No Health Insurance? You're Not Alone

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Is Bill Bradley psychic? Probably not, but judging from his pledge last week to enact sweeping improvements to current health care coverage, hes got a darn good sense of timing. On Monday, the Census Bureau reported that 44.3 million Americans were without health insurance in 1998 1 million more than were uninsured in 1997. Behind the rising numbers, paradoxically, is the vibrant economy combined with a cutback on government handouts which has pushed many people off the welfare rolls (where Medicaid is provided) and into jobs without coverage.

What to do? Americans like the idea of Bradley-like universal care; its the specific, perceived threats of such plans like lowered quality of care and lack of access to specialists that make people nervous. "People are worried about health care," says TIME medical writer Christine Gorman. "Theyre asking why so many are still uninsured." But, says Gorman, increasing mandatory coverage doesnt get at the underlying problem: medical costs. "They're rising much faster than the economy can bear," she adds.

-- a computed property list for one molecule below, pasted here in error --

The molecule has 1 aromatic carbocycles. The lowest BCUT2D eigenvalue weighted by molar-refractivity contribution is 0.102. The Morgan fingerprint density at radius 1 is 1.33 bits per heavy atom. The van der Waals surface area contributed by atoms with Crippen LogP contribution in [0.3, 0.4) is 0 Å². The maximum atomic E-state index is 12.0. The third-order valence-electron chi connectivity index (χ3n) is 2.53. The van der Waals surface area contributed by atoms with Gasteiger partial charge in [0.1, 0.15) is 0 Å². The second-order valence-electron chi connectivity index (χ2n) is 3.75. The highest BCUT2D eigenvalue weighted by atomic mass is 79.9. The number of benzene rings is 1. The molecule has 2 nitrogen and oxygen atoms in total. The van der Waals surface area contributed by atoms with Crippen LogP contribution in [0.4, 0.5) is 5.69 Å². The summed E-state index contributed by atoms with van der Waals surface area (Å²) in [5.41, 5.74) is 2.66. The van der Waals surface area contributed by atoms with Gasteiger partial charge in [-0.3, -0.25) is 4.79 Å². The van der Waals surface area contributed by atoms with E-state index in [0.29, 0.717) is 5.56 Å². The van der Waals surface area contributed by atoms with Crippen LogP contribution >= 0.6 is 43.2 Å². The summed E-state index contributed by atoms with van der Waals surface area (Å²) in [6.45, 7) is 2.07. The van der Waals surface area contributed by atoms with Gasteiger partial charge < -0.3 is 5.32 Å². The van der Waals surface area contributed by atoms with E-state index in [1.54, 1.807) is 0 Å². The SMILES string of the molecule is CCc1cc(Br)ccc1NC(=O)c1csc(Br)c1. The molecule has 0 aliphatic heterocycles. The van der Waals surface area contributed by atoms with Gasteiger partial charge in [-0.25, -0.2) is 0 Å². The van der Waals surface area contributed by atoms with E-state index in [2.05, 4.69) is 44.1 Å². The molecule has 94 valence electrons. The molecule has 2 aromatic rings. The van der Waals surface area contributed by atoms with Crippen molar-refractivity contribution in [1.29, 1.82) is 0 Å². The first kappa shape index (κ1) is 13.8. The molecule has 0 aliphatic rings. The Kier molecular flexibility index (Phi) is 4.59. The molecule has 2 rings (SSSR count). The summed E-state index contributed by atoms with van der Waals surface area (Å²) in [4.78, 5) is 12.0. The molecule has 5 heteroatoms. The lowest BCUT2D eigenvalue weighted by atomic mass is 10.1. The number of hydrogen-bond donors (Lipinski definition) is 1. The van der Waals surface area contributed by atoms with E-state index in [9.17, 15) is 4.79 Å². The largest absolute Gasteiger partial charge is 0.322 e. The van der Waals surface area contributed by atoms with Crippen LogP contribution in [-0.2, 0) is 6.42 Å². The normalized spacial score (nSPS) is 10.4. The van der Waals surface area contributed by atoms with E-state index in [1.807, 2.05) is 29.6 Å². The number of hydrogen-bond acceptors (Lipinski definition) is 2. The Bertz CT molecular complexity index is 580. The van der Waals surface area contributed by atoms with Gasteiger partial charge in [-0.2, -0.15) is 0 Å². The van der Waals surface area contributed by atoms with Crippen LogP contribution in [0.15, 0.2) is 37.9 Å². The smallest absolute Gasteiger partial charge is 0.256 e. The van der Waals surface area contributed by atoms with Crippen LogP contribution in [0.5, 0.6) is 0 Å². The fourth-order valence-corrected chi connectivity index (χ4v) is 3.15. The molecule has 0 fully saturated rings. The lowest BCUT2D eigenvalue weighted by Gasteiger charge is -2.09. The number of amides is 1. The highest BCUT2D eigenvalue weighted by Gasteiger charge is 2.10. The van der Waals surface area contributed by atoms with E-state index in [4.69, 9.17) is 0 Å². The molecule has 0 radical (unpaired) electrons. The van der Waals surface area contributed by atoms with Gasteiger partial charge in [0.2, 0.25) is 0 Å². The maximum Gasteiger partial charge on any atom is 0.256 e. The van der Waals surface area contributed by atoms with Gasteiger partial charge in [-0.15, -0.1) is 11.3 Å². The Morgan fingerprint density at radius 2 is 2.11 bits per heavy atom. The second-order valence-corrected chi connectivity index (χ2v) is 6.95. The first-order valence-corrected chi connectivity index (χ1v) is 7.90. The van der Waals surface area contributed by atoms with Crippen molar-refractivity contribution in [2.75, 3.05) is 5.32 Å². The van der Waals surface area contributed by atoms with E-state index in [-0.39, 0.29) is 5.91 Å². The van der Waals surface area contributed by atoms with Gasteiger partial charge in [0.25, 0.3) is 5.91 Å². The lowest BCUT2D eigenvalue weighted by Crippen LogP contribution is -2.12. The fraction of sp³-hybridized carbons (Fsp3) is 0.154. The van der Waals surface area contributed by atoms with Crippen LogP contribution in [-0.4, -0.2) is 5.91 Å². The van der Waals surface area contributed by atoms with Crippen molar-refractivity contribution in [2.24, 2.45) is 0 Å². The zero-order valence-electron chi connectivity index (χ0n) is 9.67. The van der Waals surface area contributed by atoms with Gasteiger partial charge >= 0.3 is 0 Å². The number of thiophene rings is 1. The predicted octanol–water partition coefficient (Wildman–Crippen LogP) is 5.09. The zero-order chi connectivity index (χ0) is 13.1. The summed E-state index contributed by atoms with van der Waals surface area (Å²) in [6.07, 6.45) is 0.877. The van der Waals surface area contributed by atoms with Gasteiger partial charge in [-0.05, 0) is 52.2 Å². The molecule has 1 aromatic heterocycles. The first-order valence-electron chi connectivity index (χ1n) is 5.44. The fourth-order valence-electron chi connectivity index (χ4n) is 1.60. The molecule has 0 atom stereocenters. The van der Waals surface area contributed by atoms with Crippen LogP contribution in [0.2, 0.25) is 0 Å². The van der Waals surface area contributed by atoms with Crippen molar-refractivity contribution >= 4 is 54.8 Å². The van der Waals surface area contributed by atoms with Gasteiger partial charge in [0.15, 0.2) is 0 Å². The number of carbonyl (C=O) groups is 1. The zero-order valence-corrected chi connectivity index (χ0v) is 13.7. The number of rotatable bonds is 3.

Bradleys plan, which Al Gore has criticized as "unrealistic," aims to cover 95 percent of the uninsured, while Gores plan focuses primarily on children. Both carry the fingerprints of the Clintons ill-fated universal health care proposal, a point Republican hopefuls are sure to hammer home during their campaigns. Meanwhile, the Republican candidates health care proposals which range from doing nothing to upping coverage for selected groups may fall short of Americans expectations. The lesson for all the candidates? People want change, but dont try to sell them on a quick fix. "Were seeing incremental changes to the system, and thats what its going to take," says Gorman. "It took us a while to get into this mess, and its going to take us a while to get out."